By using your Android phone's orientation sensors, we can show you a star map for your location. Explore planets, stars, constellations, and more! Learn the name and location of space objects and impress your friends.

  • Einstein's General Theory of Relativity demonstrates that a large mass can deform space-time and bend the path of light. So, a very massive object, such as a cluster of galaxies can act as a gravitational lens. When light passes through the cluster from an object lying behind it, the light is bent and focused to produce an image or images of the source. The image may be magnified, distorted, or multiplied by the lens, depending upon the position of the source with respect to the lensing mass.

  • Gravity 6 simulates planets orbiting stars, moons orbiting planets and stars orbiting stars and all of the action can take place in 3D.

  • Soar through the universe with the Hubble Space Telescope, exploring some of its most significant discoveries – from dark energy to colliding galaxies. Descend to Earth, where Hubble's successor, the James Webb Space Telescope, readies for the future of astronomy. Image galleries, video, and interactives bring home the telescopes' science and engineering in this pair of free books available both in PDF and iPAD formats.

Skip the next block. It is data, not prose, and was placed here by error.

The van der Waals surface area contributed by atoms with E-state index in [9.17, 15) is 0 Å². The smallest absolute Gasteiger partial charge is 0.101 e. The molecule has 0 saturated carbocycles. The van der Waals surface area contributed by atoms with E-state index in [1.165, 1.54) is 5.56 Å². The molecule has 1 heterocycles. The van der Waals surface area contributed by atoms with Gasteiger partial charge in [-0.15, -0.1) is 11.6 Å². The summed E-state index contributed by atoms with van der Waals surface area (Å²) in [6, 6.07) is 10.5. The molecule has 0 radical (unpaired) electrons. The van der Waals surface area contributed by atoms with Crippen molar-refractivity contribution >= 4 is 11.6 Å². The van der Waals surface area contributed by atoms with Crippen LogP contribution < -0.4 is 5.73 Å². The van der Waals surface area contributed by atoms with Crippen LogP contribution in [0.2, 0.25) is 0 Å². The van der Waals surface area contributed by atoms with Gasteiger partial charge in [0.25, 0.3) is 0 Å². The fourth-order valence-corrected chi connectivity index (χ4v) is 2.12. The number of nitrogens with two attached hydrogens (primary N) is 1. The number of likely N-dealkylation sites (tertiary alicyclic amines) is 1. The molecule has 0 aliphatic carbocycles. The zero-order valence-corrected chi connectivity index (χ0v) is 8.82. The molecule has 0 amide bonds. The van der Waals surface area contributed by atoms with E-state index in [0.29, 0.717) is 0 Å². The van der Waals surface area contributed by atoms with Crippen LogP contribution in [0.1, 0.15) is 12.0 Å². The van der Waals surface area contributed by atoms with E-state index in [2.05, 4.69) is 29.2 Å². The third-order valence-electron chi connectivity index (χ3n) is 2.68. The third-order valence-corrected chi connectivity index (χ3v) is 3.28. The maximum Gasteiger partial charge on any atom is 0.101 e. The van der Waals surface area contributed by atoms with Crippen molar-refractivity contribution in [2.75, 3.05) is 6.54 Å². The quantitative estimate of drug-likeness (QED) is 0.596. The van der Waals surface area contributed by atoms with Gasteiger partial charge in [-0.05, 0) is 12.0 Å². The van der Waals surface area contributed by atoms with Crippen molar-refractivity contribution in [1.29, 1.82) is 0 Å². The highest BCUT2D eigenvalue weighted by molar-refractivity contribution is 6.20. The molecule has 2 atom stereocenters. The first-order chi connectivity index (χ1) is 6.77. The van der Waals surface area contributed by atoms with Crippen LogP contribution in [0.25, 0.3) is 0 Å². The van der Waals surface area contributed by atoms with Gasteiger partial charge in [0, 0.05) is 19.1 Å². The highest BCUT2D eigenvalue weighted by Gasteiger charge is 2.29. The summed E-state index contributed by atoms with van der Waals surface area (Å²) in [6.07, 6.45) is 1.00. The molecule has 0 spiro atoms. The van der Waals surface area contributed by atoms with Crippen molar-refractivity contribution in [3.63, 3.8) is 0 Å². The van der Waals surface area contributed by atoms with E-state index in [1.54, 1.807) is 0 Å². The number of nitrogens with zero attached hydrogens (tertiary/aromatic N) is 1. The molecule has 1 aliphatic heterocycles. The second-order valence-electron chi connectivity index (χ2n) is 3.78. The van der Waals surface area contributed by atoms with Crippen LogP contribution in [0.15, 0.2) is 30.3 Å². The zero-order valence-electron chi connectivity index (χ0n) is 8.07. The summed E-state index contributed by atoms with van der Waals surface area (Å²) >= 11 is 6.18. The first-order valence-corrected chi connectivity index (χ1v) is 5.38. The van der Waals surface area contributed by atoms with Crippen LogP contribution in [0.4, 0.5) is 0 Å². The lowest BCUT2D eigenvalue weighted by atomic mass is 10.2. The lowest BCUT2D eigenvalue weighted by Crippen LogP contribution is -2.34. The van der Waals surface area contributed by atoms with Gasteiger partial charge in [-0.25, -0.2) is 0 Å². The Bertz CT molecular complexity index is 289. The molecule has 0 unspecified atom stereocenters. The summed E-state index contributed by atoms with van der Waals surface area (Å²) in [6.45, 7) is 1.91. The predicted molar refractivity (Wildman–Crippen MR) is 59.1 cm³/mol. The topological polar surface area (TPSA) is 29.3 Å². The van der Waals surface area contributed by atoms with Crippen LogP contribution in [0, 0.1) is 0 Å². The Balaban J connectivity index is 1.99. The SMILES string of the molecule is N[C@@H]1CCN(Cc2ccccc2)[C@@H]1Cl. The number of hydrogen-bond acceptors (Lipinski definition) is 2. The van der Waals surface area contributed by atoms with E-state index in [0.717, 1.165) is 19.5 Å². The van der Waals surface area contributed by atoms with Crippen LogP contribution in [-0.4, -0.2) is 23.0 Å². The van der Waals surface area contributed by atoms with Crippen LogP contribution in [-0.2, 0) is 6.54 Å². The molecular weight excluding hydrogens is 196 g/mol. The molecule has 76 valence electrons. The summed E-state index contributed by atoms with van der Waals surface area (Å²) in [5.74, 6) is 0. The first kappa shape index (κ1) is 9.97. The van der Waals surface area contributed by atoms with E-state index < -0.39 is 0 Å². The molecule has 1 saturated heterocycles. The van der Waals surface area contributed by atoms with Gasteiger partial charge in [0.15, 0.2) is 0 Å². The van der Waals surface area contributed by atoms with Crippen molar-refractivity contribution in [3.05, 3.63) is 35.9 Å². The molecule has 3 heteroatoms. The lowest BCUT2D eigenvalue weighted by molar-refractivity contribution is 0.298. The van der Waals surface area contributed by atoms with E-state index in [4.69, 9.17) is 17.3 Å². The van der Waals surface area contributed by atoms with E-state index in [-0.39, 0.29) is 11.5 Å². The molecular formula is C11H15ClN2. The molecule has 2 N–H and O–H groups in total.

• A fine program for beginners about the constellations. Easy to use and with a lot of information of where and when to look.

    All 88 star groups are featured, each on its own page. The program was written specifically to show the constellations as they are oriented and as you seen them in the night sky.

    Some key features:

  • Part of KDE's «edutainment» project, «provides an accurate graphical simulation of the night sky, from any location on Earth, at any date and time. The display includes 130,000 stars, 13,000 deep-sky objects, all 8 planets, the Sun and Moon, and thousands of comets and asteroids.

    Now also available for Windows and Macintosh.


    • Salient features:
  • "Lunar Rover SIM is based on NASA's Constellation Program architecture. It lets you drive the Lunar Electric Rover (LER) around on the moon, test multiple cameras/views, and dock with the lunar habitat base. It also features LOX refueling stations, the ATHLETE rover, and the lunar EVA suit.

  • "Free software tool for the intermediate to advanced student of lunar topography. It permits Moon images in a variety of formats to be located, viewed and compared with a uniform set of tools. It also permits highly accurate measurements to be made on those images.